You don’t need to use weights to build muscle with HIIT workouts, and if you do, Karp said to make sure you aren’t just opting for the heaviest weight possible, but that you instead use a weight that will challenge you while maintaining proper form. You can also manipulate the amount of time under tension, how long your muscles are under strain, by adjusting how long you perform each exercise to improve your strength levels without using heavyweights. “You don’t need to actually use as much weight because you’re affecting other variables, the time-under-tension variable . . . That’s really the advantage of HIIT,” he said.
You can opt for total-body HIIT workouts or you can focus on one body part, such as your legs. “You can do it where you’re hammering one muscle all the way out — that’s probably going to be the thing that’s going to lead to the most muscular fatigue,” Karp explained. For example, doing a goblet squat, a lunge, and a squat jump.
Another option Karp recommends for those who do a lot of cardio and are transitioning to more strength training is to work alternating muscle groups during the workouts. For example, performing 10 squats, 10 overhead presses, 10 lunges, and then 10 push-ups. “You’re constantly working and one muscle is resting while the other muscle is working.” He explained that you won’t get as much of a strength benefit when following this format, “but it is going to tax your cardiovascular system more because your heart has to pump blood to different places.”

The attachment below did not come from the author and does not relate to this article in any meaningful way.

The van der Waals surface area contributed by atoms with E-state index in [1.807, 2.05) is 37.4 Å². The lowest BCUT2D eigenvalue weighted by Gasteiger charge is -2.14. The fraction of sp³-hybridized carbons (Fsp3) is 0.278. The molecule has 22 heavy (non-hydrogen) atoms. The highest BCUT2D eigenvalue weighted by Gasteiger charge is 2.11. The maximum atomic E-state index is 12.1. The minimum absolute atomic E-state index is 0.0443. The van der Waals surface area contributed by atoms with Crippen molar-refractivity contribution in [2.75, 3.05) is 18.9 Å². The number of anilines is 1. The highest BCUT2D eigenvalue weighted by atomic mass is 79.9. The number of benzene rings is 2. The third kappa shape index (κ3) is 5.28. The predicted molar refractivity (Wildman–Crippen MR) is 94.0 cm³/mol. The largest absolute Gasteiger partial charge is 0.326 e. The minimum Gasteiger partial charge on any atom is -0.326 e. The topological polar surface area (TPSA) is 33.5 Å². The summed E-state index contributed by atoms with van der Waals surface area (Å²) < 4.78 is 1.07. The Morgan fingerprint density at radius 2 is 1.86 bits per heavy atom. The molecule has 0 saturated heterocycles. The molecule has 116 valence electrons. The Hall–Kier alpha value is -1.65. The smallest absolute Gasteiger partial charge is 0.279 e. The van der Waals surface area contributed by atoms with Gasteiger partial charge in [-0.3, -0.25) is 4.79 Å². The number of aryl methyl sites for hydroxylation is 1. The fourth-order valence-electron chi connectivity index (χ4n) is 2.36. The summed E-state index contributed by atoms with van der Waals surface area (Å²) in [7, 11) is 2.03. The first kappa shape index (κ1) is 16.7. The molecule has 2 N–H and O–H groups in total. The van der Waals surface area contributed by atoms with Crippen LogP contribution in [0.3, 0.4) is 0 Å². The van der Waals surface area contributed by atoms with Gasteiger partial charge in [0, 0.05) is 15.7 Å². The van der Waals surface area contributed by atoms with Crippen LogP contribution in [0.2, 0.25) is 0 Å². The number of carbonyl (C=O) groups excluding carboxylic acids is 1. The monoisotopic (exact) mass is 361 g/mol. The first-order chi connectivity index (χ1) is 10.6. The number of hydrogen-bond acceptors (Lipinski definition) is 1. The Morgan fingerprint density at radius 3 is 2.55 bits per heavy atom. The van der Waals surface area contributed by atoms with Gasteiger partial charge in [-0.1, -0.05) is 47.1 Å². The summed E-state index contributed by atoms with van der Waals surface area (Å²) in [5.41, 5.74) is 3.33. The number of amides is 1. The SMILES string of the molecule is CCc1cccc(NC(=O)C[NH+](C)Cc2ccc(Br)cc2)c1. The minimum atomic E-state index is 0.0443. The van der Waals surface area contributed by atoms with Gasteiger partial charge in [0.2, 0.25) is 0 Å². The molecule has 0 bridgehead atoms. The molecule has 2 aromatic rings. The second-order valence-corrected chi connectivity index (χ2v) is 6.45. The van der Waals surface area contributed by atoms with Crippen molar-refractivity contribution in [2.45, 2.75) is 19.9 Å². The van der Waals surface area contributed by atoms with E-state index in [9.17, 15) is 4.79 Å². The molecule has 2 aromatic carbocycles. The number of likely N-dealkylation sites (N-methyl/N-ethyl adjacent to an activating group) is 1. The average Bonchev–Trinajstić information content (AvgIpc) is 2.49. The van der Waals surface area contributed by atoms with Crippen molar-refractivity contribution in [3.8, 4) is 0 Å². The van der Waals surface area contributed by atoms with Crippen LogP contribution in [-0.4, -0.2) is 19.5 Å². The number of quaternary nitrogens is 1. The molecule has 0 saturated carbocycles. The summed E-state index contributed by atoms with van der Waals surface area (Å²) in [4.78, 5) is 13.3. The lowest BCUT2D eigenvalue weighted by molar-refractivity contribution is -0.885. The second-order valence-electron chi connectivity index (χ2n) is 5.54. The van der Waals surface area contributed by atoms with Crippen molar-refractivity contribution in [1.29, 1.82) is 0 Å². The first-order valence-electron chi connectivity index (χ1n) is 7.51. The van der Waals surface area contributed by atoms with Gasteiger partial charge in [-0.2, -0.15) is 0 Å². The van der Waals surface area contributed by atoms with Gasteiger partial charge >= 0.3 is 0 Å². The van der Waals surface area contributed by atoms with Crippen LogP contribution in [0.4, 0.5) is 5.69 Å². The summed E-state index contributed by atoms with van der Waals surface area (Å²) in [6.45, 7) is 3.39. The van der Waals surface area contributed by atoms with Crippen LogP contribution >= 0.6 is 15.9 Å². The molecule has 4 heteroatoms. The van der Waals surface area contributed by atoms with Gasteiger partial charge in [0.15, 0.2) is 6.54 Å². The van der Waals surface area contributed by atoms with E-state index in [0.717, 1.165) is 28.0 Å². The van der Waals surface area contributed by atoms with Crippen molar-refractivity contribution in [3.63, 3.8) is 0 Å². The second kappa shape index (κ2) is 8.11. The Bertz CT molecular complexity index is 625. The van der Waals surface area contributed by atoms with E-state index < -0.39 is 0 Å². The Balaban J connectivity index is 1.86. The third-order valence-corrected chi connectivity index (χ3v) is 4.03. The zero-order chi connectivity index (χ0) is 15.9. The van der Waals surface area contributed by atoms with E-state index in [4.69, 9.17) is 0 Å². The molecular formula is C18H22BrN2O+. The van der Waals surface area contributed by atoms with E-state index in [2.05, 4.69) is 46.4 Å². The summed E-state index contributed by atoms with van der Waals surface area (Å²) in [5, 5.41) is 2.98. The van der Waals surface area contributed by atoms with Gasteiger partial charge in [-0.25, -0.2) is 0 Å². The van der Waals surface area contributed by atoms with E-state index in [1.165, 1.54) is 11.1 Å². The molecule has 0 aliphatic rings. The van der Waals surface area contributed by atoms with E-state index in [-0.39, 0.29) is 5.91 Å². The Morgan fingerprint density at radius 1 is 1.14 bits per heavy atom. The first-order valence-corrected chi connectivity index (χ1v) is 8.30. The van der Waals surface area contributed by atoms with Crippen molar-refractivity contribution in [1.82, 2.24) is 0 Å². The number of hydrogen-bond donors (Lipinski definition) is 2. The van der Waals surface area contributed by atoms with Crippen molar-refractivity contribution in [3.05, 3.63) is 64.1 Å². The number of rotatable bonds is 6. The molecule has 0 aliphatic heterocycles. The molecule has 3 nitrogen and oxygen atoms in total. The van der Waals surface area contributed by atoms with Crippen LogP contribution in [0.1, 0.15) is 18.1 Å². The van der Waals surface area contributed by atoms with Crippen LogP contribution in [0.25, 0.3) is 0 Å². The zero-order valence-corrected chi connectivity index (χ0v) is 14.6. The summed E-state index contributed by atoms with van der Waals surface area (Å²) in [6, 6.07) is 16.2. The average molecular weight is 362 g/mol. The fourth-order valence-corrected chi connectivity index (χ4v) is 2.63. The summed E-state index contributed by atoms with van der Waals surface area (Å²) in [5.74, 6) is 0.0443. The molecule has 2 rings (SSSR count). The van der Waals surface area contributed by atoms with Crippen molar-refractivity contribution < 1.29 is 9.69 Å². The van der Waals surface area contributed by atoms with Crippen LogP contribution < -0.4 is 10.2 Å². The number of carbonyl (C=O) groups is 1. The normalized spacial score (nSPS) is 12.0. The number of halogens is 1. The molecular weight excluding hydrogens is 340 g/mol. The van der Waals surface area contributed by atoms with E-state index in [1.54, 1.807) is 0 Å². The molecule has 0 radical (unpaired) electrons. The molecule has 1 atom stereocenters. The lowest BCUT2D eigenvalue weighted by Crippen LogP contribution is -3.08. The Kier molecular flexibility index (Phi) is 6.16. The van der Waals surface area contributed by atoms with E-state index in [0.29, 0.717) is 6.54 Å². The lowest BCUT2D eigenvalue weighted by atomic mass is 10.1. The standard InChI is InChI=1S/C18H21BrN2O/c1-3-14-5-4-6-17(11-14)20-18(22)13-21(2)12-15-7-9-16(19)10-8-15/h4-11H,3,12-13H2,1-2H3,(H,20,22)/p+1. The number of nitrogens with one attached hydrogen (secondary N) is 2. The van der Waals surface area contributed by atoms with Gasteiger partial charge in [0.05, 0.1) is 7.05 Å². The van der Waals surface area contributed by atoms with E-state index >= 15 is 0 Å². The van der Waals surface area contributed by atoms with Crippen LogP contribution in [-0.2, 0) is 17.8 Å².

How Long Does It Take to See Results With HIIT?
Now that you know you can build muscle with HIIT and have a general idea as to how to program your workouts, you may be wondering how often you should do HIIT workouts and how long it will take to see results. According to Karp, it will take a minimum (emphasis on minimum) of four to six weeks to start seeing results. Someone who is unconditioned may experience neurological changes within the first two weeks, “meaning your body is not going to look any different, but the exercises feel better or you feel like you’re more coordinated,” Karp said.
As far as physical changes, such as the size of your muscles or how much body fat you have, it will take a minimum of four to six weeks and sometimes closer to six to eight weeks, Karp explained. Though, how long it will take to see results varies from person to person based on variables such as genetics and your fitness level.
How often you should do HIIT workouts also varies based on your fitness ability, but Karp advises doing HIIT workouts on nonconsecutive days. “You can’t just do one [HIIT workout] a week. That won’t be enough. Two is better, three is ideal,” Karp said. If you’re doing more than three workouts a week, Karp said to be careful, because your body needs time to recover. “Your recovery is when you actually get stronger, so if you’re not giving your body that time, you’re either not working hard enough during your workout or you’re going to end up getting injured down the road,” he said.
We know this is a lot of information to digest, but we at POPSUGAR and Karp recommend working with a qualified professional to create a training program that addresses your goals and specific needs, and to fill in the gaps on the days you aren’t doing HIIT workouts.